Philosophy Project

Teaching Philosophy: A Web-based exploration in the development of online texts related to teaching philosophy.
The Why

Developing a meaningful teaching philosophy has always been important to me. I have attended workshops and taken inventories to aid in this process. The rub is that, like thousands of other teachers, I have gotten so heavily involved in teaching and researching educational issues that I haven’t had time to stop and articulate a full, personal teaching philosophy. Thus, I initially approached this project thinking that I would get out on the web, read a few good teaching philosophies, reflect on my teaching experiences over the past few years, and craft my own statement. As such, I fired up Google and searched for “teaching philosophy”.

This is where I got sidetracked. I began thinking about the online texts that popped up at the top of my Google search and what it said about the larger educational community. I’m not privy to the “500 million variables and 2 billion terms” that go into Google’s PageRank technology, but I do know that it means something that some pages rise to the top while others don’t. Does is reflect the collective theoretical and psychological zeitgeist in the educational world? I’m not sure, but I think it’s worth investigating more if I am to situate my voice in this digital milieu.

As such, I set out to explore more deeply the pages that formed at the top of my Google search for “teaching philosophy”. More specifically, I wondered if the rise of online learning and Computer Supported Collaborative Learning (CSCL) changed how “we” approach teaching and develop teaching philosophies. In reference to “we” I am speaking of those who are creating web content related to what Google returns for the query “teaching philosophy”. Behind this inquiry is my sense or hypothesis that the rise of CSCL, and perhaps more importantly the cheap, free, and open Web 2.0 technologies that have formed to support it, have subtly moved the educational community more toward (or back to) constructivist thinking and away from direct instruction with regard to teaching philosophy. I understand that this is quite an assertion. I see this as a somewhat latent, implicit influence that may only be captured by a broad, meta-search. With that said, I will briefly outline the search below (the full presentation is at the bottom of this page). It is at this point a proof-of-concept with regard to these methods and approaches. I understand that it is somewhat scientifically “soft”, but is an expression of one person’s attempt to gain a better lay of the land by using the very tools I believe are changing us.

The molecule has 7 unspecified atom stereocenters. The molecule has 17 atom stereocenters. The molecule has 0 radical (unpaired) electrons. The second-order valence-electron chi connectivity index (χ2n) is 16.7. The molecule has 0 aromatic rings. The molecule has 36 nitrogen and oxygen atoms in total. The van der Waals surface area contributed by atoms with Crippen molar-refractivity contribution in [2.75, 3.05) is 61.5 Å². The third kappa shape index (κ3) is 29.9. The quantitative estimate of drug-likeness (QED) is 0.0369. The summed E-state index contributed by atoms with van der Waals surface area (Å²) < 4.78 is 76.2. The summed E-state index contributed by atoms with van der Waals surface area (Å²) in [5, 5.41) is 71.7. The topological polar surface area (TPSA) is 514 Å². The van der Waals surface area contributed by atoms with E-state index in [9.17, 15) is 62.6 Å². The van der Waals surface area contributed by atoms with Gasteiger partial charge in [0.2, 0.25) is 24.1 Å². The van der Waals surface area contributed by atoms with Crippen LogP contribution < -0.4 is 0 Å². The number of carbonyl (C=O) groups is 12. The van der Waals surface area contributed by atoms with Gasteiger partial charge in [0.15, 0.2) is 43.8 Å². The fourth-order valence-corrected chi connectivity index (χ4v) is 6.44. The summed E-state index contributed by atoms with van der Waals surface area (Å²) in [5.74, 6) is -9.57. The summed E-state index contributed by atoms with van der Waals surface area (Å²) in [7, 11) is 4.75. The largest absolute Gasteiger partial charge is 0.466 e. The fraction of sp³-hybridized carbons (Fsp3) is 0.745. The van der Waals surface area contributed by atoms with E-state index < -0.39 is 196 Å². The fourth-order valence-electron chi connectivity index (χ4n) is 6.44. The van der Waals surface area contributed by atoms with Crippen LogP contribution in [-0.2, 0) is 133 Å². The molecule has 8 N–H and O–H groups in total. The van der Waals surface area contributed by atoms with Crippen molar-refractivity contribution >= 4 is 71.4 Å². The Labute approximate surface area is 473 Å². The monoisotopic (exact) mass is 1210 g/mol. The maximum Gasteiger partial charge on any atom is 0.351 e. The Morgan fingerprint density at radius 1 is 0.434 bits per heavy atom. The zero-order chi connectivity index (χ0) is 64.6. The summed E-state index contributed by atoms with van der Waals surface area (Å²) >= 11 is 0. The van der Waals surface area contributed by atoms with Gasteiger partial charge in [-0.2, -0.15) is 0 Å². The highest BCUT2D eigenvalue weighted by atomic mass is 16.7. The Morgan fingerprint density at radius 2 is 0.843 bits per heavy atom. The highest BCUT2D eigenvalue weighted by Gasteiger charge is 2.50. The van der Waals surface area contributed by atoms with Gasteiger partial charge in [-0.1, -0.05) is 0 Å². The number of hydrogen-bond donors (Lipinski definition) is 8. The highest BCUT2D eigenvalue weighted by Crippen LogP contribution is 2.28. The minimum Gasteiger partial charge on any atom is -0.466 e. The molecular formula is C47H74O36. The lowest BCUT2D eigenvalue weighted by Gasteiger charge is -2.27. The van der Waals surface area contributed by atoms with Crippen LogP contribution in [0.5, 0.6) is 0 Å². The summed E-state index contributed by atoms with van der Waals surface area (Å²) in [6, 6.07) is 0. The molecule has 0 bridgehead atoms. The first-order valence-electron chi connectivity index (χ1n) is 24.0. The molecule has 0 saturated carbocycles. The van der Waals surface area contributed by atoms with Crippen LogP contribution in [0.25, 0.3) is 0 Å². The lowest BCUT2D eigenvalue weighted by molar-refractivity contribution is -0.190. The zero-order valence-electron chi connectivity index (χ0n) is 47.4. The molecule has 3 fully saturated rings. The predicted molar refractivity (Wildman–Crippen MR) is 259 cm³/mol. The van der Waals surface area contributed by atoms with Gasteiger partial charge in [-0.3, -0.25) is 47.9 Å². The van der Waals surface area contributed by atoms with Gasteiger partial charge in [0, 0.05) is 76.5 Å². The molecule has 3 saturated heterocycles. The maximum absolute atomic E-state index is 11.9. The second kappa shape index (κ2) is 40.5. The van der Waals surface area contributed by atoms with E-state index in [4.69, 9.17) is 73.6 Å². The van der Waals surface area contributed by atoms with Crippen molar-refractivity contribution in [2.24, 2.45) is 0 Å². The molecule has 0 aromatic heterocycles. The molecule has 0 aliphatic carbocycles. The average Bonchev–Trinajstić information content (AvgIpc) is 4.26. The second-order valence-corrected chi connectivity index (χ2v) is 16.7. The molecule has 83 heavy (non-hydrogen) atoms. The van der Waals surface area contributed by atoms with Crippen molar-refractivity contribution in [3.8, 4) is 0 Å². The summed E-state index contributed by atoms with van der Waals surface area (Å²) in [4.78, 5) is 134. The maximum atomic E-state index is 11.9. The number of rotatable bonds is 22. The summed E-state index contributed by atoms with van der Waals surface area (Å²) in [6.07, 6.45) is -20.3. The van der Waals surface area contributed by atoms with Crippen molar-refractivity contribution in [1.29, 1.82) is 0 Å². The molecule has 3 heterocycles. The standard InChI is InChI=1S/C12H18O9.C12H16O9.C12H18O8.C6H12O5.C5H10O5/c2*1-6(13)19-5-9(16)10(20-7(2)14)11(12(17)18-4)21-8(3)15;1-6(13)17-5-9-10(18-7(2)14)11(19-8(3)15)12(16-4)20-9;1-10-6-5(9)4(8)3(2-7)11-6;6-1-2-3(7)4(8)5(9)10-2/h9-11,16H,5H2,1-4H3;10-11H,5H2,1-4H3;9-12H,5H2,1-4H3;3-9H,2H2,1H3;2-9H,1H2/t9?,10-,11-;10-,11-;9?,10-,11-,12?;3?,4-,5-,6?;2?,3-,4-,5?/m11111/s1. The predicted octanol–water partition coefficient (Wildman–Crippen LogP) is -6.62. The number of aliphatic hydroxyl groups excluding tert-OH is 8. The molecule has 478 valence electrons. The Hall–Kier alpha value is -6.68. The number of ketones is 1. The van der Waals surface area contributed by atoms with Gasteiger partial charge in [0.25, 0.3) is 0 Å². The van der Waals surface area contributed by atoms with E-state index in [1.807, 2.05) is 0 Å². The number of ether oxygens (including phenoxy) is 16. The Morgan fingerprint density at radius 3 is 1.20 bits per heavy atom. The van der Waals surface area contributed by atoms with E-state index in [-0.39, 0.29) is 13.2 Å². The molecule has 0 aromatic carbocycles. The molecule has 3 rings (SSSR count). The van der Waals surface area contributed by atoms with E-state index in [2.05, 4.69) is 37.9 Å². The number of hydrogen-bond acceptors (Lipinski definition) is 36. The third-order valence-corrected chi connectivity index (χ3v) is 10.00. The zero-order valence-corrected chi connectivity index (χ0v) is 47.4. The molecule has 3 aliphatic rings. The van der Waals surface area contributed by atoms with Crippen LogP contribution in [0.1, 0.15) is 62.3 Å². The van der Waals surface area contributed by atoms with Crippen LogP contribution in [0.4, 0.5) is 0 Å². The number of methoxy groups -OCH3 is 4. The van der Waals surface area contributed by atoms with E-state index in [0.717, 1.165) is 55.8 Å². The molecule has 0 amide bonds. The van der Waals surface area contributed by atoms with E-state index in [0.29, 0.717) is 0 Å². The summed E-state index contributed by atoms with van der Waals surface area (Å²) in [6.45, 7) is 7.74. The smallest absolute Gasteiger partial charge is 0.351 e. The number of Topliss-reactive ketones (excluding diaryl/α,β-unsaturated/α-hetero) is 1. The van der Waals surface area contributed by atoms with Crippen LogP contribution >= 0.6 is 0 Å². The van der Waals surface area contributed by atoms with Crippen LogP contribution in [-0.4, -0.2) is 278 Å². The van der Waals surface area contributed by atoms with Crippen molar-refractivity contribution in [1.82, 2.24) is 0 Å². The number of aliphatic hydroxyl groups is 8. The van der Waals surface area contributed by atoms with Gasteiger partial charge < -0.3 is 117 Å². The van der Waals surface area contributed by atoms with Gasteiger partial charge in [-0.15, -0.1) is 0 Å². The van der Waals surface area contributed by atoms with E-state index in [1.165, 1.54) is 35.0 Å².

The How
  • Google search for “teaching philosophy” for pages first crawled from 1/1/1999 to 12/31/2004
  • Google search for “teaching philosophy” for pages first crawled from 1/1/2005 to 4/28/2010
  • Gather the following descriptive data on the top 15 hits from each search: # words in the code, # characters in the code, # words on the page, # of characters on the page, # links on the page.
  • Do a rudimentary word search of the documents for constructivist words (guide, explore, collaborate) and direct instruction words (educate, disseminate, knowledge).
  • Use MS Word and TextWrangler to glean the descriptive stats and do the word searches (see the presentation below for more info on this).
The Results


  • Mean # characters in page code:
    • 1999-2004: 20,451
    • 2005-2010: 30,305
  • Mean # characters in page text:
    • 1999-2004: 7,819
    • 2005-2010: 8,277
  • Mean # of words in the page code:
    • 1999-2004: 2,730
    • 2005-2010: 2,371
  • Mean # of words in page text:
    • 1999-2004: 1,494
    • 2005-2010: 1,501
  • Mean # of links on the front page:
    • 1999-2004: 46
    • 2005-2010: 107

Word Search (see graphic below):

The Conclusion

The post-Web 2.0 pages (2005-2010) had almost twice as many links on them and had more constructivist words and less direct instruction words — just as I had hypothesized. Now, none of the mean differences detected were statistically significant, but with a greater N, I think that at least the difference in the number of links would have been significant. None of this points to a direct causal relationship between the rise of CSCL and Web 2.0 and constructivist thinking with regard to teaching philosophy. It would take a much more sophisticated research design to even begin to make a claim at this relationship. It does give pause for thought. What do these new forms of information and tools mean for teaching and learning? It’s a huge question that we are far, far from answering. The pace of change far surpasses the research and theory development in education. I do feel like we need to harness the affordances of these same rapidly developing tools to try and catch up.

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